The question of why so many of these arctic residents have flown so far south is not easy to explain; however, there is some consensus on a relatively new theory.  It is now believed that when populations of the Snowy Owl’s primary prey, a small rodent called the Lemming, rise to extremely high levels, Snowy Owls are able to have a very successful breeding season. Because of this abundant food supply the parent owls are able to rear more young than usual, producing up to eight fledglings per mated pair.  As winter descends on the arctic, it appears that these unusually abundant young owls have a difficult time competing with the adult owls, and are forced south to find food.  This year Snowy Owls have flown as far south as Florida, although most are showing up in the northern half of the US.  The visiting owls tend to prefer open areas such as coastal dunes, marshes, agricultural areas, and airports; apparently because these areas most closely resemble their tundra home.

There have been up to three Snowy Owls along Lukens Drive near the Delaware Memorial Bridge for several weeks.  Photo by Jim White.

There have been up to three Snowy Owls along Lukens Drive near the Delaware Memorial Bridge for several weeks. Photo by Jim White.

The Snowy Owls that birders have been able to enjoy in Delaware have been in or near open fields along the Delaware River and Bay, and in the sand dunes along the Delaware Bay and in Cape Henlopen and Delaware Seashore State Parks.  Most are observed perched either on a high point on the ground, or on a pole, rooftop, or other man-made structure.  Considered a diurnal (daytime) predator, Snowy Owls seem to do most of their hunting near sunrise and sunset when their prey is most active. In our area, “Snowies” feed on a variety of prey such as meadow voles, Norway rats, and waterfowl.  Snowy Owls tend to be relatively unafraid of humans and often allow observers excellent views and photographic opportunities.  However, observers should never approach so close as to make the owl fly or otherwise disturb the bird.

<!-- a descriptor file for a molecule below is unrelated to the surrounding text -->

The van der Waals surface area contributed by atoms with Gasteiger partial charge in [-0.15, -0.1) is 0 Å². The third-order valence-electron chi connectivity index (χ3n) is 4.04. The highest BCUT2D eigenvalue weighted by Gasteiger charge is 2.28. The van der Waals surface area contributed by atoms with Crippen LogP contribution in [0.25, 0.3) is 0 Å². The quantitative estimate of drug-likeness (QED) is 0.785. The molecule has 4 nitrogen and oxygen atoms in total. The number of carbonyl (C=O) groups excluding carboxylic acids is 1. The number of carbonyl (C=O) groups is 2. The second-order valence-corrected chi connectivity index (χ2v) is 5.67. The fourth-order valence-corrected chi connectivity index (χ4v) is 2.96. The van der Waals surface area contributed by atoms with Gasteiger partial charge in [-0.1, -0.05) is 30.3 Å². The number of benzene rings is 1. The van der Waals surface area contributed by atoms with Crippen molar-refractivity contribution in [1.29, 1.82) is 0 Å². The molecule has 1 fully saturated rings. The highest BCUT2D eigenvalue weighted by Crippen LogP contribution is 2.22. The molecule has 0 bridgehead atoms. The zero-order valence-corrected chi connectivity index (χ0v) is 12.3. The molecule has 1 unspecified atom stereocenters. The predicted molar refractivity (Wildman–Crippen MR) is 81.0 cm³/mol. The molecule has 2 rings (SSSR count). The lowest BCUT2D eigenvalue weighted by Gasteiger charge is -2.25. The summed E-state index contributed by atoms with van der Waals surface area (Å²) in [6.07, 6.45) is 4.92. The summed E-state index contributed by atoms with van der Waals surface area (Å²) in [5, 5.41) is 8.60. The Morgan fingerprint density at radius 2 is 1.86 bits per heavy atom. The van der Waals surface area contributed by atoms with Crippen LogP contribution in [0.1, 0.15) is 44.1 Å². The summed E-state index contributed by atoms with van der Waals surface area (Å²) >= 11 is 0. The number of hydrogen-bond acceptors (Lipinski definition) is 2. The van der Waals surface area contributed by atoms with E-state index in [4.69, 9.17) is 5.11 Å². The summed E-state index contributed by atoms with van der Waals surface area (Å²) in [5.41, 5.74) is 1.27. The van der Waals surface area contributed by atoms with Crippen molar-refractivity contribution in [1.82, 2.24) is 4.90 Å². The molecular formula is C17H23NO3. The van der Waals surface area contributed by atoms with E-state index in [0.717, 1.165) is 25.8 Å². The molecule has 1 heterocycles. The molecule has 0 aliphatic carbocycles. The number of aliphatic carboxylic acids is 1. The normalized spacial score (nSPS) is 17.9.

There have been as many as three Snowy Owls at Delaware Seashore State Park recently.  This one was photographed in the Savages Ditch area.  Photo by Jim White.

There have been as many as three Snowy Owls at Delaware Seashore State Park recently. This one was photographed in the Savages Ditch area. Photo by Jim White.

If you have not already done so, try to get out and witness this possibly once in a life time natural event. Drop me a line at Jim@delawarenaturesociety.org for the latest info on the Delaware Snowy Owls.

The Delaware Nature Society has several programs about owls coming up soon.  Please visit our website, www.delawarenaturesociety.org or call us at (302) 239-2334 for more information.

Owl and Raptor Fest – Saturday, January 11, Ashland Nature Center, 3-5pm.  Free for members of the Delaware Nature Society and the Delaware Museum of Natural History.  $5 for non-members.  Enjoy an owl and raptor slide show, photography tour, owl pellet dissection, owl story, owl calling contest, and refreshments.

Dinner and Owls – Friday, January 17, 6:30-9:30pm.  Coverdale Farm Preserve.  $30 for members of the Delaware Nature Society/$45 for non-members.  Enjoy a seasonal and warming dinner prepared by “Farm Chef” Michele Wales, followed by a walk around the farm with Jim White in search of Great Horned, Eastern Screech, and the rare Saw-whet Owl.  Adults only.

Owls and 0ther Winter Raptors – Sunday, February 9, 8am-7pm.  $30 for members of the Delaware Nature Society/$45 for non-members. This is our traditional owling trip with Jim White in search of potentially 8 species of owls in one day, including Snowy Owls.  Travel is by van to multiple locations to attempt to locate Great Horned, Eastern Screech, Barred, Barn, Long-eared, Short-eared, Saw-whet, and Snowy Owls, as well as various hawks, falcons, eagles, and harrier.  Adults only.

Owls at Bucktoe – Saturday, March 1, 5:30-7:30pm.  Bucktoe Creek Preserve.  $5 for members of the Delaware Nature Society/$10 for non-members.  Join Holly Merker on a walk around the Bucktoe Creek Preserve near Kennett Square, PA in search of Great Horned, Barred, and Eastern Screech Owls.  Enjoy a campfire dinner (bring your own) and see several species of owl taxidermy.